Millennials dominate homebuyer market as Gen Z enters

by Jason Porterfield

Millennials made up the biggest share of homebuyers, and members of Generation Z are entering the housing market in measurable numbers, according to the 2021 National Association of Realtors’ annual Home Buyers and Sellers Generational Trends Report.

The report revealed that millennials age 22 to 40 represented 37% of all buyers and have held the largest share among homebuyers every year since 2014. Millennials also were more likely to be first-time homebuyers than members of other age groups, according to the NAR report. Eighty-two percent of younger millennials age 22 to 30 and 48% of older millennials age 31 to 40 were first-time homebuyers last year. Twenty-eight percent of younger millennials chose to live with their parents, other family members or friends prior to entering the market as a strategy for building their savings.

Image via National Association of Realtors

Millennials homebuyers placed a premium on location, with 74% of those age 22 to 30 citing “convenience to workplace” as the most important reason for choosing a particular neighborhood and 65% of those buyers saying that the quality of the neighborhood influenced their purchase. Among older millennials age 31 to 40, 69% said that their purchase was influenced by the quality of the neighborhood. A majority (54%) of buyers age 31 to 40 bought homes in a subdivision or suburb.

“The younger millennials overwhelmingly answered that they prefer to live closer to work, as many don’t want a long commute and this was evident in their buying habits,” said Jessica Lautz, NAR’s vice president of demographics and behavioral insights. “Additionally, both of these groups also placed a high value on being close to family and friends as 57% said that dynamic factored into what neighborhood they ultimately chose.”

Members of Generation Z age 19 to 21 comprised 2% of buyers and 2% of sellers, making them the smallest group measured. This was the first year the report featured these homebuyers. The sample size was too small for indicating unique characteristics, but it does demonstrate that this generation values home ownership.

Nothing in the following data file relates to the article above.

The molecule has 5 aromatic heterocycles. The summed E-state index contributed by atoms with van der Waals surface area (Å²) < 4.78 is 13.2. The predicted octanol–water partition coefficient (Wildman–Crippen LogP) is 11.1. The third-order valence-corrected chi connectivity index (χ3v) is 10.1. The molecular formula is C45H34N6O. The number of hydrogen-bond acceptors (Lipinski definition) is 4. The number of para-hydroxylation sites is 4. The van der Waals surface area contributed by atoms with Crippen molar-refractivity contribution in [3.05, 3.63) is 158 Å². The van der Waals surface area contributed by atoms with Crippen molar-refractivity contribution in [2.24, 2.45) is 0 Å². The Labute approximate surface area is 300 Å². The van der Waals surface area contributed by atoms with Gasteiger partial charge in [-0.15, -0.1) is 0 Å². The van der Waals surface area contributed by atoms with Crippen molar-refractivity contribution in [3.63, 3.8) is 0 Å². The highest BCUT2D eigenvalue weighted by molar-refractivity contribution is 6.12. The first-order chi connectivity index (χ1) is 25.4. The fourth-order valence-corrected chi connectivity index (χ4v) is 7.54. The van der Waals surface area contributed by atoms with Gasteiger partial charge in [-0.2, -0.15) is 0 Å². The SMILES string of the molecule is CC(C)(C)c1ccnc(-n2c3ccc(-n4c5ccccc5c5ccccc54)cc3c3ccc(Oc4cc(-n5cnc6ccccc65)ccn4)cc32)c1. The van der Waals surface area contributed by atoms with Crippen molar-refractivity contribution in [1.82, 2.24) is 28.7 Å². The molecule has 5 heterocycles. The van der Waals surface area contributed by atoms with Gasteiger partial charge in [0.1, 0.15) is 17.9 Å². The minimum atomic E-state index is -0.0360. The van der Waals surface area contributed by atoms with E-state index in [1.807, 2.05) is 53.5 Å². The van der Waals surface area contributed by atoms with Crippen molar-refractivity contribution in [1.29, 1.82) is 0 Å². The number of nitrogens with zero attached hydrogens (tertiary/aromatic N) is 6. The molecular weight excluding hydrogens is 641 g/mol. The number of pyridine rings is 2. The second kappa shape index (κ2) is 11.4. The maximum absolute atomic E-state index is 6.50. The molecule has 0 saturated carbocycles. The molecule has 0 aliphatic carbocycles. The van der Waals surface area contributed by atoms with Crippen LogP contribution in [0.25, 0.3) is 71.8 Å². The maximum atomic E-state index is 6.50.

Generation Xers age 41 to 55 constituted 24% of recent homebuyers. At 18%, they were the group most likely to buy a multigenerational home to share with other family members such as their parents, their adult siblings or their grown children.

“There are a variety of reasons why large families and extended families are opting to live together, one of which is that it’s a great way to save money,” Lautz said. “Also, in light of the pandemic, many grandparents and older relatives found that being under a single roof — quarantining with family rather than away — worked out better for them.”

Thirty-two percent of homebuyers were baby boomers age 56 to 74 and 13% were members of the silent generation age 75 to 95. Older baby boomers age 66 to 74 and members of the silent generation valued living in neighborhoods that were close to where they shopped and preferred closeness and proximity to medical facilities. Forty-seven percent of those homebuyers cited proximity to friends and family as a factor in choosing a neighborhood.

Though the use of virtual tours rose dramatically due to the pandemic, buyers in all age categories continued to rely on agents. Eighty-eight percent of all homebuyers said they used an agent as a source of information during their search, and 91% of millennials age 22 to 30 said the same. Fifty-one percent of all buyers wanted an agent’s help in finding the right home to buy. Younger millennials and buyers age 66 and older were most likely to want an agent’s help with paperwork.

“Buyers used all tools available to them – whether it be a mobile device, yard sign or an online video – but at some point, nearly all buyers turned to an experienced agent to assist with the transaction,” said Lautz. “This is especially true among younger millennial consumers as they are likely first-time buyers and need help navigating the market and all steps involved in the process.”

The use of agents wasn’t limited to buyers. Nine in 10 home sellers worked with an agent to find buyers for their properties.

“Realtors continue to be an integral part of both the homebuying and the home selling process,” said NAR President Charlie Oppler, a Realtor from Franklin Lakes, N.J., and the CEO of Prominent Properties Sotheby’s International Realty. “Buyers and sellers should understand that we can assist with every part of the real estate transaction, from finding or listing a property, securing a loan and sorting through the exhaustive paperwork.”

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